Australia and India are in a secret “dialogue” to allow the sale of uranium to New Delhi despite Canberra’s declared policy of opposing sales to non-NPT signatories, a media report claimed today.

“The two nations have already begun a dialogue that is likely to canvass the uranium sale if Labor dumps its opposition to the trade at the party’s national conference in December,” The Sydney Morning Herald newspaper reported.

It mentioned that a confidential briefing note to the Resources Minister, Mr Martin Ferguson, in February said the dialogue “may prove a useful avenue to communicate any policy shifts on the issue” of uranium exports.

“The dialogue could be elevated in the future as conditions allow agreement on exporting uranium to India,” the note from his department said.

It is said that Mr Ferguson is expected to lead a push to “modernise” Labor’s uranium policy at the conference, having declared this year that India has a “very, very good history of nuclear non-proliferation”, despite its refusal to sign the nuclear non-proliferation treaty.

Mr Ferguson warned against reading “too much” into the briefing note, saying last night that his department was “simply noting all potential eventualities, as departments do’’.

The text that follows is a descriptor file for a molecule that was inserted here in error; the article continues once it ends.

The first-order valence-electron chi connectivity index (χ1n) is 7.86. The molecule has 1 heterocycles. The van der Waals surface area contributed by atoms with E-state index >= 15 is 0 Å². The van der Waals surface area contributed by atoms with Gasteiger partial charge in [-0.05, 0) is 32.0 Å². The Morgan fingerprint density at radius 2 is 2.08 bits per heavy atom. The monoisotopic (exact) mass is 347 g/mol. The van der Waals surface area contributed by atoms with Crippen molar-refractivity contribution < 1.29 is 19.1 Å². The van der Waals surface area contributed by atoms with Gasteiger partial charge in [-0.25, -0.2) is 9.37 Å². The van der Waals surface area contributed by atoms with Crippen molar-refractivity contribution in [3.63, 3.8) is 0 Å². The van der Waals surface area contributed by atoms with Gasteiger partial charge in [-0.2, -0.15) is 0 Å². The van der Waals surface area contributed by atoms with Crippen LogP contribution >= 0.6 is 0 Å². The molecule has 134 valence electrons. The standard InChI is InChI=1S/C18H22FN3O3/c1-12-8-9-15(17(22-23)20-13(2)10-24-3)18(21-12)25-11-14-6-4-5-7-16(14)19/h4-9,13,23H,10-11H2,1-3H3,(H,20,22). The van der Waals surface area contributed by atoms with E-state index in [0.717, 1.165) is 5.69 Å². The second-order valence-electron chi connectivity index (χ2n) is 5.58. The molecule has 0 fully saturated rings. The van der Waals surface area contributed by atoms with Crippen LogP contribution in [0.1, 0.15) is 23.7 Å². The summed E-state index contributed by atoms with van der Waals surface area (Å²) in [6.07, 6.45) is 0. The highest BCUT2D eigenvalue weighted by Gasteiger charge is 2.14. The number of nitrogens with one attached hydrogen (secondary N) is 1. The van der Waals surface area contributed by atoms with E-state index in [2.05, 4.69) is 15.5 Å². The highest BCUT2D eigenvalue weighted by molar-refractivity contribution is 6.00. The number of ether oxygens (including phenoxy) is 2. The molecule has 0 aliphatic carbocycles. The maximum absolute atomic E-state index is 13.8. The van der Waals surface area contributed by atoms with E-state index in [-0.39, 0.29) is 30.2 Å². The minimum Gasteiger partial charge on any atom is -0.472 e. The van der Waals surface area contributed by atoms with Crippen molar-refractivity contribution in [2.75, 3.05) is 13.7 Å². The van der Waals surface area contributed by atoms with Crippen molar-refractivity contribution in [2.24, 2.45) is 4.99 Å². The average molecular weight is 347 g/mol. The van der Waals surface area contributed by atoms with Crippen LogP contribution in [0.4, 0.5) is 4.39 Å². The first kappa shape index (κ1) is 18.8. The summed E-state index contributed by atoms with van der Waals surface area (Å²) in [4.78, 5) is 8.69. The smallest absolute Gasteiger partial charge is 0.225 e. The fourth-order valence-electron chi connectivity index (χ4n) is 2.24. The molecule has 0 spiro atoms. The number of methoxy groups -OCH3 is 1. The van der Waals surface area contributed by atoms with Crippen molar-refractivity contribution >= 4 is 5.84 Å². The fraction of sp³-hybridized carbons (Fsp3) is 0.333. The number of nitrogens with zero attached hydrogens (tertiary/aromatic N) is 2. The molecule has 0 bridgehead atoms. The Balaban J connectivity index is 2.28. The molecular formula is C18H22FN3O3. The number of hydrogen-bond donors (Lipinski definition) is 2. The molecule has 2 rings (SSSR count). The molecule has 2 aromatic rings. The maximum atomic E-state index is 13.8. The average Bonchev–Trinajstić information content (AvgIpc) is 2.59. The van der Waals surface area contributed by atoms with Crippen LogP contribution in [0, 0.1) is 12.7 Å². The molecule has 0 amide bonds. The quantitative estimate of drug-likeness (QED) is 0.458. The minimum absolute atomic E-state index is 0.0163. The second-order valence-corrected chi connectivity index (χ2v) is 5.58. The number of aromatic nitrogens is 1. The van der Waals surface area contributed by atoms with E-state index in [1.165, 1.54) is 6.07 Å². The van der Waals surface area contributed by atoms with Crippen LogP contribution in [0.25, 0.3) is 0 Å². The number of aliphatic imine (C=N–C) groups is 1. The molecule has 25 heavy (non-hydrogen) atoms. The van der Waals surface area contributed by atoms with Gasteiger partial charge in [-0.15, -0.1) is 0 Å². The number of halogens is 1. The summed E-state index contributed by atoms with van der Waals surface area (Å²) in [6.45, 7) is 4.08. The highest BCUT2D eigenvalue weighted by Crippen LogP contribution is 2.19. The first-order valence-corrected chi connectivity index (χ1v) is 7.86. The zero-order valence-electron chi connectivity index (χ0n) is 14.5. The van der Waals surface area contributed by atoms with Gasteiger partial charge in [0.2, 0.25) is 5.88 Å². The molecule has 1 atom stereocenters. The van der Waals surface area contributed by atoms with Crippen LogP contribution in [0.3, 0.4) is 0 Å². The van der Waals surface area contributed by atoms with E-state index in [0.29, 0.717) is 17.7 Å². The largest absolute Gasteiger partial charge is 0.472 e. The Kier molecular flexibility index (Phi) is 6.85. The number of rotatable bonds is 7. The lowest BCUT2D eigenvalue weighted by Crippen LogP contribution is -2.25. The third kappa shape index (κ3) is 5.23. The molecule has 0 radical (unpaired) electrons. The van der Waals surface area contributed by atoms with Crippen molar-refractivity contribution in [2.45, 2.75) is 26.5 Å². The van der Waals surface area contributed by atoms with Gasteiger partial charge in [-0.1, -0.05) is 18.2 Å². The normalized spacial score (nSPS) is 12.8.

The revelation of a formal dialogue has alarmed the International Campaign to Abolish Nuclear Weapons, which obtained the briefing note using freedom-of-information laws.

“Opening up uranium sales to India would fuel the nuclear arms race under way between India and Pakistan, which has potentially catastrophic consequences,” its Australian Director, Mr Tim Wright, said yesterday.

“The threat of a regional nuclear war between India and Pakistan is real. Selling uranium to India runs counter to Australia’s own security interests, and makes a mockery of its stated commitment to a world free of nuclear weapons.”

Meanwhile, Mr Ferguson denied he is in secret talks.

The Greens spokesman on nuclear issues, Mr Scott Ludlam, has also expressed alarm about the proposal and said the government must rule out the plan.

A spokeswoman for Mr Ferguson said it was wrong. She said the talks with India have been about selling resources and energy and not uranium.

She said Labor’s own policy bans the sale of uranium to countries such as India that refuse to sign the Nuclear Non-Proliferation Treaty.

(This article was published on October 13, 2011)
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